Explain xkcd: It's 'cause you're dumb.
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In xkcd, there is a cast of recurring characters which are often the focus of comic strips and are created by Randall. Nearly all of the human characters in xkcd are stick figures, most of whom have distinguishing features. The most frequently appearing characters in xkcd are Cueball and Megan, who function as the everyman and everywoman. They tend to be the go-to characters when no specific personality traits are desired for the comic, as they have the most basic appearance. Cueball is a stick figure with no distinguishing characteristics, while Megan's only characteristic is her shoulder-length black hair which characterizes her as female. Other characters with more distinctive personalities have been created and are used where appropriate.

It is noted that Randall has never clarified whether visually identical characters in different xkcd comics are in fact the same character or are simply of the same archetype represented by the appearance of the character. For the purposes of this wiki, each character "appearance" is treated as a unique character and recurring characters are generally given a name. The names are unofficial and have been created by this wiki for ease of reference in explaining the comics.


Randall does not appear to have had a fixed cast of characters in mind when he first created xkcd. The first comic, 1: Barrel - Part 1, features a non-stick figure character in a style that he no longer uses in the comic. The next four comics do not feature characters at all. The first use of stick figures was in the sixth comic, 6: Irony, in which two basic and roughly drawn stick figures are depicted (either of which would qualify as a "Cueball" figure). In comic 9: Serenity is coming out tomorrow, Randall includes stick-figure versions of the cast of Serenity.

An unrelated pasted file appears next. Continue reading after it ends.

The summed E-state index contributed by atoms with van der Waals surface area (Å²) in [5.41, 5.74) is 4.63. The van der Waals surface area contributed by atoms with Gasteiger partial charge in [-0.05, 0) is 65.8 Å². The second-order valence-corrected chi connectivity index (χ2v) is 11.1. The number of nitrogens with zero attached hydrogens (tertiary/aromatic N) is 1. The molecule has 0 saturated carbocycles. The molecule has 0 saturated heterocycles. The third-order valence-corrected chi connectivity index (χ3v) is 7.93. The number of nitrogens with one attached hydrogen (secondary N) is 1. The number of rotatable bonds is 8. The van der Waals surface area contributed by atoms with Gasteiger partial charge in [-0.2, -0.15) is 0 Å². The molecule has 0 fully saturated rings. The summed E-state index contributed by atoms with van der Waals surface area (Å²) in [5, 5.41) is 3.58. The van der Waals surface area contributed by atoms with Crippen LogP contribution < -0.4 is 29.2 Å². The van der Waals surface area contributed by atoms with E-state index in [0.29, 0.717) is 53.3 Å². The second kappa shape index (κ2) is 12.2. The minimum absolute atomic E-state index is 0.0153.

Randall slowly began using stick figures regularly in xkcd comics. This features "Cueball" character, as well as a character with a Black Hat. Thereafter, a character featuring a black hat recurs many times in the series. The next appearance of a black-hatted character is in 29: Hitler, in which there is clear reference in the title-text to "the hat guy". This is the first indication we have that Randall had begun contemplating recurring characters.

Throughout the initial period of xkcd, random non-recurring characters continue to be used, including ones with facial features, and characters with various hairstyles which are no longer seen. Over the course of the early comics, Randall appears to have refined his cast of characters (or character-types) to less than ten "regulars", along with a handful of minor recurring characters (or character-types). The characters are rarely named in-comic or otherwise, and most names used by Explain xkcd are unofficial and chosen by the group.

Even when a character name has an origin in a comic like Megan and Danish, it is not necessarily that supposed to be a generic name, but only a name in that single comic. For instance, there is a Cueball character named Rob and appears in a few comics. This did not, however, change Cueball's name like it did for Megan based on just one comic: 159: Boombox.

Cast of characters[edit]

Cueball has generally always been the go-to "standard" character where nothing special is required for a male character, as there would have been no need to add any distinguishing features. The character has been used in comics apparently referencing Randall himself, and some comics contain multiple Cueballs. The un-featured Cueball character is the strongest example of a "character" that is not necessarily a single recurring character every time it appears, but rather an archetype representing the every-man. Megan (distinguished by her shoulder-length black hair) is used as a female equivalent to Cueball and again, may simply be an archetype.

An alternate male and female were created, being Hairy and Ponytail, perhaps to avoid using multiple Cueballs and Megans in one comic. They generally appear when an extra male or female are needed in a strip.

Other recurring characters include the sadistic and manipulative Black Hat, and his female counterpart Danish; the philosophical and surreal Beret Guy; and White Hat who is often given a fatal flaw or annoying tendency.

Randall sticks with his regulars for most of his comics. One-time characters and infrequently recurring characters are rare. Real-world people are also sometimes depicted in stick-figure form in xkcd.

Other than in early comics, Randall's characters rarely have facial features (i.e. eyes, nose, mouth) and generally express emotion by their words or body language.